But that doesn’t make Dover the biggest freight-handling port. In fact last year it was only the ninth biggest by tonnage, handling 26.2 million tonnes, which is about 6% of the total amount of freight handled at UK ports. Those specialising in containers and other forms of bulk freight such as Grimsby & Immingham, London, Southampton and Liverpool handled considerably greater tonnage.
Dover is vital for trade with Europe though, particularly for time-critical items. Its freight also tends to be high value, handling 17% of the UK trade in goods .
Among critics seizing on the remarks, Will Straw – who was executive director of the Britain Stronger In Europe campaign during the 2016 referendum – suggested Mr Raab should have "done your homework before backing Leave".
The Freight Transport Association’s Pauline Bastidon said the group was "relieved to learn that the secretary of state for exiting the EU has finally recognised the importance of the Dover strait and frictionless trade for the UK economy".
She added: "While looking at all potential contingencies is right, no other route provides the same frequency of crossing or is able to handle the same volumes as Dover-Calais, Dover-Dunkirk & Eurotunnel put together. The government now needs to make good on its pledge of frictionless trade."
More than half of LGBT people in the UK have experienced depression in the past year, according to a LGBT charity.
Stonewall says 52% of the 5,000 lesbian, gay, bi and transgender people it surveyed said they’d struggled with it.
That’s higher than average – mental health charity Mind says the national average is 25%.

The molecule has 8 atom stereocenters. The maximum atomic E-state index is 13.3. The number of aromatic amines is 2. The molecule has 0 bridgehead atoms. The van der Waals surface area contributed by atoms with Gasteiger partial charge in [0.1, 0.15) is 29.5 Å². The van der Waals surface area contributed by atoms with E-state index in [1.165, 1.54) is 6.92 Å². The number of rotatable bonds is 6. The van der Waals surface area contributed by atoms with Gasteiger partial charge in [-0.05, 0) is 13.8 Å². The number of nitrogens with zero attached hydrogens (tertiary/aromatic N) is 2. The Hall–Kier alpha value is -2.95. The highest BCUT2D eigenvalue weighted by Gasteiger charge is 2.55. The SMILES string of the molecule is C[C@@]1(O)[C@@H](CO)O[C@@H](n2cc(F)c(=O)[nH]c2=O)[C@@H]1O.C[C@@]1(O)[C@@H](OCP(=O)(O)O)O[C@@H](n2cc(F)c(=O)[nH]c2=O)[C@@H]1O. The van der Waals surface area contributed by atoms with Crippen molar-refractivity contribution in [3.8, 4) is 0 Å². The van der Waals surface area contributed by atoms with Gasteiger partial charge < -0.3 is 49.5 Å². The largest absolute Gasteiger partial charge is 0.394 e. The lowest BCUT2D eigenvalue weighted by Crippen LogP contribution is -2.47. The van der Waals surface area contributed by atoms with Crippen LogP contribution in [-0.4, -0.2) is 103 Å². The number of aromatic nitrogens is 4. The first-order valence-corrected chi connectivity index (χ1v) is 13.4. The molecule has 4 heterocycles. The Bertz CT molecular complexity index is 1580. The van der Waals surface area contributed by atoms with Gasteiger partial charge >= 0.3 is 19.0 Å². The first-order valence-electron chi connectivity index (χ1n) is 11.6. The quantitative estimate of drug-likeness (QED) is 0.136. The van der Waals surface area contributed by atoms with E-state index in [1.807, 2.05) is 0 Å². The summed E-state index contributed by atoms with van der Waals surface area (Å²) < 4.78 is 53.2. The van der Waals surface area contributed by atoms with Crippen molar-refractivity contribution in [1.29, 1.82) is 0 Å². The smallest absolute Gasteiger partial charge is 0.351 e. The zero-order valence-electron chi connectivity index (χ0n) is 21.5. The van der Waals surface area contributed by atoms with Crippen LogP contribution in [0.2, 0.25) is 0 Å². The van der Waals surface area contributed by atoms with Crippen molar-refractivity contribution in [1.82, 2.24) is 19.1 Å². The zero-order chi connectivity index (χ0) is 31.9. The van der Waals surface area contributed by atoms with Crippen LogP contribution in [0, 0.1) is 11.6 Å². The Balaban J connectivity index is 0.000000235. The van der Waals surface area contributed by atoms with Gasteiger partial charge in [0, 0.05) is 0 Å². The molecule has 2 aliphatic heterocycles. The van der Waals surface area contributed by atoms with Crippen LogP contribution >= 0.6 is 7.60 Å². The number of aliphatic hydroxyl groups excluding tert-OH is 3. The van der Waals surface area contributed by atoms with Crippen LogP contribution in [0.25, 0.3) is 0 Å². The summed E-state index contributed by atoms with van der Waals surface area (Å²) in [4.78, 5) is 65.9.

"The results are alarming but sadly they’re not surprising," says NHS clinical psychologist Chris Wilson.
"They do reflect what we see in clinical practice." ‘I was always called names’
Bree says she was worried her love for playing football at school would make her a target Bree, who’s 19 and lives in London, says she’s struggled with her mental health because of her experiences as a young gay teen.
"When I was at school, I was always the butt of the gay jokes and it made me feel ill," she tells Radio 1 Newsbeat.
"I guess you’d say I’m your stereotypical lesbian. So at school I was always called names at every opportunity they had."
When she realised she was gay at 13, Bree says she was "terrified" her friends would find out because of their homophobia towards LGBT people.
"It’s really depressing to realise that everyone around you thinks that you’re disgusting and you can’t actually do anything to change it."
Bree says she’s now "comfortable" with herself and her sexuality, but even now says she suffers from anxiety when she is in public with her girlfriend.
"On the depression side of things, things are a lot better now, but you still do get that anxiety when you go out and you feel like you could be outed," she says. ‘It was a tough place to be inside my head’
Charlie, not pictured, struggled with alcohol addiction for 10 years Charlie, not his real name, 29, says the mental health problems he experienced as a teen later led to alcohol problems.
He’s only recently been able to deal with them.
"It was a tough place to be inside my head," the 29-year-old says.
"There was no education on mental health and no education on LGBT issues – or even the existence of LGBT people in a normal, functioning role in society."
Charlie says he began using alcohol in his late teens to feel more confident and "forget about all the stuff that was inside my head".
"From the age of eight to at least 16 or 17 I had to hide what I was feeling.
"As those emotions got harder to deal with, it was harder to hide them and that caused a lot of strain on my brain, which led me to develop anxiety and depression throughout my teenage years."
Charlie is now in rehabilitation for alcohol addiction, but says he’s sad to think of what he’s "missed out on" during his life due to his mental health issues.
He urges young LGBT people to speak to someone they trust if they are experiencing mental health issues.
For more information or support on mental health and sexuality, visit the Radio 1 advice pages.